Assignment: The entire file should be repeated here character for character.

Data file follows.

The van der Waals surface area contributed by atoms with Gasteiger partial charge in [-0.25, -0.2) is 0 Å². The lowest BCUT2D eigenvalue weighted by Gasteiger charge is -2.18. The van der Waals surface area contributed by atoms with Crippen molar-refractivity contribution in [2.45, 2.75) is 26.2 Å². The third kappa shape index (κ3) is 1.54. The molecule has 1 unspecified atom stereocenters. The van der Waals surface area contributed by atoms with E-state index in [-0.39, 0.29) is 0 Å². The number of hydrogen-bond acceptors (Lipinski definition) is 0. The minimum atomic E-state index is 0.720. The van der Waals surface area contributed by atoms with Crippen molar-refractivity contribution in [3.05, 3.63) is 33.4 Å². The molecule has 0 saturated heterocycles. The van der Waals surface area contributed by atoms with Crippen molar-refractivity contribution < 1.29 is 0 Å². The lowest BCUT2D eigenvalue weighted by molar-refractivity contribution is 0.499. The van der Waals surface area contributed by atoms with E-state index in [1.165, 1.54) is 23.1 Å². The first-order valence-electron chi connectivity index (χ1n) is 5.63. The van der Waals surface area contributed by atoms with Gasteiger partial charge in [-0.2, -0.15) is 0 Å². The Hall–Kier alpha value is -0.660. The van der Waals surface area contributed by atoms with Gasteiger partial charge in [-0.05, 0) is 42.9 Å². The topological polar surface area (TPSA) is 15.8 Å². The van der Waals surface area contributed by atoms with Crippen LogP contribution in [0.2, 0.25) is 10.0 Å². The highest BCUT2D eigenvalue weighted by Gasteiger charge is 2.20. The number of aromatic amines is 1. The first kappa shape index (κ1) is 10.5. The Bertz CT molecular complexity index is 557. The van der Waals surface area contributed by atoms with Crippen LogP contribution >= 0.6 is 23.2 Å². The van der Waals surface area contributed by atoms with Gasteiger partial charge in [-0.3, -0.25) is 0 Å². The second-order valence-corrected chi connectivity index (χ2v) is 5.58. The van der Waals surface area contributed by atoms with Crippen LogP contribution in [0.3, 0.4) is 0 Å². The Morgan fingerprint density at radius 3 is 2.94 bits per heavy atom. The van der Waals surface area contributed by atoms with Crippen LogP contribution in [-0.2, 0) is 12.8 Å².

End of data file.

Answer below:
The van der Waals surface area contributed by atoms with Gasteiger partial charge in [-0.25, -0.2) is 0 Å². The lowest BCUT2D eigenvalue weighted by Gasteiger charge is -2.18. The van der Waals surface area contributed by atoms with Crippen molar-refractivity contribution in [2.45, 2.75) is 26.2 Å². The third kappa shape index (κ3) is 1.54. The molecule has 1 unspecified atom stereocenters. The van der Waals surface area contributed by atoms with E-state index in [-0.39, 0.29) is 0 Å². The number of hydrogen-bond acceptors (Lipinski definition) is 0. The minimum atomic E-state index is 0.720. The van der Waals surface area contributed by atoms with Crippen molar-refractivity contribution in [3.05, 3.63) is 33.4 Å². The molecule has 0 saturated heterocycles. The van der Waals surface area contributed by atoms with Crippen molar-refractivity contribution < 1.29 is 0 Å². The lowest BCUT2D eigenvalue weighted by molar-refractivity contribution is 0.499. The van der Waals surface area contributed by atoms with E-state index in [1.165, 1.54) is 23.1 Å². The first-order valence-electron chi connectivity index (χ1n) is 5.63. The van der Waals surface area contributed by atoms with Gasteiger partial charge in [-0.2, -0.15) is 0 Å². The Hall–Kier alpha value is -0.660. The van der Waals surface area contributed by atoms with Gasteiger partial charge in [-0.05, 0) is 42.9 Å². The topological polar surface area (TPSA) is 15.8 Å². The van der Waals surface area contributed by atoms with Crippen LogP contribution in [0.2, 0.25) is 10.0 Å². The highest BCUT2D eigenvalue weighted by Gasteiger charge is 2.20. The number of aromatic amines is 1. The first kappa shape index (κ1) is 10.5. The Bertz CT molecular complexity index is 557. The van der Waals surface area contributed by atoms with Crippen LogP contribution >= 0.6 is 23.2 Å². The van der Waals surface area contributed by atoms with Gasteiger partial charge in [-0.3, -0.25) is 0 Å². The second-order valence-corrected chi connectivity index (χ2v) is 5.58. The van der Waals surface area contributed by atoms with Crippen LogP contribution in [0.3, 0.4) is 0 Å². The Morgan fingerprint density at radius 3 is 2.94 bits per heavy atom. The van der Waals surface area contributed by atoms with Crippen LogP contribution in [-0.2, 0) is 12.8 Å².